Pier Angeli graces the cover of this issue from the last full year in which Collier's could rightly be called The National Weekly. On the fiction front this issue features a western (or northwestern) by pulp veteran Tom W. Blackburn. He'd toiled in the pulps for more than a decade, scoring only one story in the Saturday Evening Post during that time, before he saw more slick success at the start of the 1950s. "Cragar's Girl," a fairly tough story of the sale of some timberland, was Blackburn's third and last story for Collier's, and practically his last piece of magazine fiction. His future lay in Hollywood, where he would shortly score a double-hit as the writer for Disney's Davy Crockett series and its blockbuster theme song.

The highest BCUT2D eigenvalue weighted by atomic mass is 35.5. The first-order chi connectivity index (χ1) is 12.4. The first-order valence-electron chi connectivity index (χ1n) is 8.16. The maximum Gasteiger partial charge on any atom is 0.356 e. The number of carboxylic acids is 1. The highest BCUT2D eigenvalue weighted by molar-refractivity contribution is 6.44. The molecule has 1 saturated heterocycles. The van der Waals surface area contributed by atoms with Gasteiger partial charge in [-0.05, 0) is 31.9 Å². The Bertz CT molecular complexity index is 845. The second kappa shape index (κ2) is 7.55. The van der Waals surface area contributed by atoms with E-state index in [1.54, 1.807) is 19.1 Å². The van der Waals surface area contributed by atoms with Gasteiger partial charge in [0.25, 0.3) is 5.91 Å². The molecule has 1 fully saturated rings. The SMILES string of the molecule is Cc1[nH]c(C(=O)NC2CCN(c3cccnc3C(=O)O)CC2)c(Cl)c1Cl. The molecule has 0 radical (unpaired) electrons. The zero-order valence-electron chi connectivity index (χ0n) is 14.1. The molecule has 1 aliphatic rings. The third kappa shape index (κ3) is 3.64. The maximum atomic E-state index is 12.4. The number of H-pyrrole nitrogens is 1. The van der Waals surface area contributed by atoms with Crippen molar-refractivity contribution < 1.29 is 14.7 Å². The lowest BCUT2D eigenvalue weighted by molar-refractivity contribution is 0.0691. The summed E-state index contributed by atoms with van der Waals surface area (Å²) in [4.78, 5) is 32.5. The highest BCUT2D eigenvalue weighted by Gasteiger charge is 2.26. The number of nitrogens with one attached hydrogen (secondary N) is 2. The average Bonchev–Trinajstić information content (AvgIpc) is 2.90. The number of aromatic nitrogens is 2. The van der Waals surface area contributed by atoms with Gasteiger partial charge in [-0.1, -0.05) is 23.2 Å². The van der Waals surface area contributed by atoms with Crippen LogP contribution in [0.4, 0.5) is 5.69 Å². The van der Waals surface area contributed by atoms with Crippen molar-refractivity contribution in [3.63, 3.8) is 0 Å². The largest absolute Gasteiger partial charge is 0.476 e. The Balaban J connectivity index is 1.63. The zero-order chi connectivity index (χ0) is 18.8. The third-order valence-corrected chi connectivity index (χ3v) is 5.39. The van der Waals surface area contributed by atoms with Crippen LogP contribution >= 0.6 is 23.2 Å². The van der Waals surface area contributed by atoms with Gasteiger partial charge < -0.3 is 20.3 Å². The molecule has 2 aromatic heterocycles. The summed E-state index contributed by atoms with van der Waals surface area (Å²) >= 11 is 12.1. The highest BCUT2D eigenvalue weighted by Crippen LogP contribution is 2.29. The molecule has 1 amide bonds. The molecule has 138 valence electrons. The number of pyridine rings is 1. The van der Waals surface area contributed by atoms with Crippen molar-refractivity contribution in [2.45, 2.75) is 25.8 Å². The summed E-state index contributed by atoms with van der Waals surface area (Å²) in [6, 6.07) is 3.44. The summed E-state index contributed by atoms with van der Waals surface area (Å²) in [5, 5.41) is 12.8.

Robert W. Krepps broke into Collier's around the same time Blackburn did, in 1950, but after much less dues-paying. Krepps broke into the pulps in 1947 and continued to publish in the quasi-pulp Bluebook until its demise in 1956, not long before the end of Collier's. This issue's "Nomad of the Dusk" is one of those old pop-fiction reliables, the animal story, and probably the most violent tale in the magazine that week. Durgi the dog-otter -- how he has a name is a mystery to me -- struggles to provide for his bitch (in this context, a slick can use that word) and her brand-new litter, running afoul of a vengeful farmer in the process. This story's "bring out the gimp" moment comes when the farmer unleashes "Long Willie," which at first I assumed to be his pet name for a rifle or shotgun. It proves to be an "English hob or ferret," portrayed by Krepps as the servile psychopath of the animal kingdom. It's "a berserker among the beasts, living only for the thrill of slaying....Entirely dependent on man for its sustenance, it is yet more feral and bloodthirsty than any untamed animal; man has bred it so." The climactic fight nearly lives up to this build-up, including the random slaughter of one of the baby dog-otters. "Cragar's Girl" is quite good but for once I have to say an animal story is the highlight of a fiction magazine. Krepps moved on eventually to specialize in novels set in Africa and film adaptations. Check out the whole issue at your leisure at unz.org.
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